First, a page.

A person uses drugs, alcohol, sexual immorality, or any other idolatrous activity when they want to change how they feel. Some have classified addictions in two categories: physical addiction, and chemical addiction. For some addicts, there is a payoff when there is a selfish gratification of a particular lust – eating, shopping, gambling, pornography, etc. This type of addiction is known as a physical addiction. Another type of an addiction occurs when a person’s body becomes dependent on a particular substance that produces a particular feeling – drugs and alcohol. This type of addiction is known as a chemical addiction.

Because no one is immune to idolatry, anyone can become an addict to almost anything. Why? Because anything can become an addictive substance, especially when it is made a priority over a relationship with God. The following are the most common forms of addiction: drugs, alcohol, sex, food, gambling, sleep, television, video games, particular hobbies or sports, spending money, and self-injury.[5]

But, the ultimate source of addiction is not in the substance, but in the person. Where in the person? At the level of the heart. As Shaw rightly notes, “Substance abuse and addiction manifest as a physical problem but the root issues are in the spiritual realm of one’s own heart.”[6]

Biblical counselors talk about the heart a lot, but what do someone mean when they refer to a person’s heart? When a biblical counselor refers to the heart, they are referring to one’s inner, spiritual person that consists of thoughts (mind), emotions (affections), and actions (will). A person consists of a physical and spiritual nature, and the heart (mind, emotions, and actions) is a part of the spiritual nature. In their chapter concerning influences on the heart, biblical counselors Jeff Forrey and Jim Newheiser write…“Genes do not ‘produce’ behavior; they provide the blueprints for the processes involved in constructing proteins within cells. Those proteins might be necessary for a person eventually to exhibit certain behavioral traits, but they are not sufficient by their mere presence to cause the behavioral traits in question…To say that persons choose and enact behaviors is to return to the heart as the necessary and sufficient cause of behaviors, because the heart is the control center of the person.”[7]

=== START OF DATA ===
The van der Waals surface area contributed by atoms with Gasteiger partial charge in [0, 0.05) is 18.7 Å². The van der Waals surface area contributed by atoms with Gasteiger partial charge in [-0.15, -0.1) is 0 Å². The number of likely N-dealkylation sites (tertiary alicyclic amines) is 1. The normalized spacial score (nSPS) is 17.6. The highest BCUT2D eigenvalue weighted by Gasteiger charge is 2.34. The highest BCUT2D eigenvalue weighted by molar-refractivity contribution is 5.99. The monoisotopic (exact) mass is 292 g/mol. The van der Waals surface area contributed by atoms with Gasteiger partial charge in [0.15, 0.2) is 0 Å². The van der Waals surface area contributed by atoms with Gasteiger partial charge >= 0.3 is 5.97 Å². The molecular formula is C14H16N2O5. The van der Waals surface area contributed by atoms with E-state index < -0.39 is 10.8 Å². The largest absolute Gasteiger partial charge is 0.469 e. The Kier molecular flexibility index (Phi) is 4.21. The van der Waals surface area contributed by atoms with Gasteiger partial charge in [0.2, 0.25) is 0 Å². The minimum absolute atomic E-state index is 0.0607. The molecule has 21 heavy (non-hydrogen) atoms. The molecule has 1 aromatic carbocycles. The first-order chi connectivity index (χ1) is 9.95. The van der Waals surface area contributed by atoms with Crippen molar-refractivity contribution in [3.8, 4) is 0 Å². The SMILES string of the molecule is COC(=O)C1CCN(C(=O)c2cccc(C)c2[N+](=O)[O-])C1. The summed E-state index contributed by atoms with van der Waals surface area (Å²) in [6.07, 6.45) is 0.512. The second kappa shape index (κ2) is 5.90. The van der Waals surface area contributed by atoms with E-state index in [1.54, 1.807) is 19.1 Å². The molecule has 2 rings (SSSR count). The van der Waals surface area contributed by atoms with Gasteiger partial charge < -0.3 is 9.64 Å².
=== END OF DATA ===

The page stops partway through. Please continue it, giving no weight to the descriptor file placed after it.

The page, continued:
3. Biblical Understanding of Man

Human beings are dependent creatures, created to be dependent upon God. But as a result of sin, humanity strives for autonomy. However, people remain dependent creatures turning to idols rather than God. Because of sin, a person makes a choice to self-medicate rather than find hope and healing in Jesus. Therefore, God gives his rebellious creation over to their idolatrous lusts, resulting in an addiction or other self-destructive behavior (Rom. 1:18-32).

In the Garden of Eden, Adam and Eve were created to be dependent upon God and each other. Adam was to be dependent upon God and work the Garden. Eve was to be dependent upon God and her husband. But something went terribly wrong in the Garden. Adam and Eve chose to disobey God. As a result of their bad choice, sin entered into the world, causing death and destruction. Because of one person’s choice, sin affects all of humanity, including us (Rom. 3:23; 5:12). Since God has willed for humanity to live in community, those relationships are now cursed.

Because relationships are now cursed, humanity seeks independence rather than dependence. Our rebellious nature wants to please the self rather than God. Instead of trusting in the sustaining power of God, humans would rather be autonomous. But the irony is that humanity still seeks out relationships with one another. In their cursed relationships, people struggle to get along with one another. Thus, humanity remains dependent creatures in spite of their sin.

Our dependence then turns to other things – idols. Idolatry can be extremely dangerous because it has the ability to take something that is considered to be “good” and turn it into a demand. For example, what about the use of painkillers? In a “good” situation, they are needed to help dull the pain of trauma. In a “bad” situation, painkillers have the potential to be abused. The same concept is true when it comes to physical intimacy. God designed physical intimacy to be “good” in a marriage relationship. But in a “bad” situation, physical intimacy can be abused in the form of adultery, pornography, or other sexual immorality.[8]All the pleasure that results from idolatrous behavior is short-lived. It is only pleasurable for the moment. It may feel good in an instant, but the consequences can be long-lasting.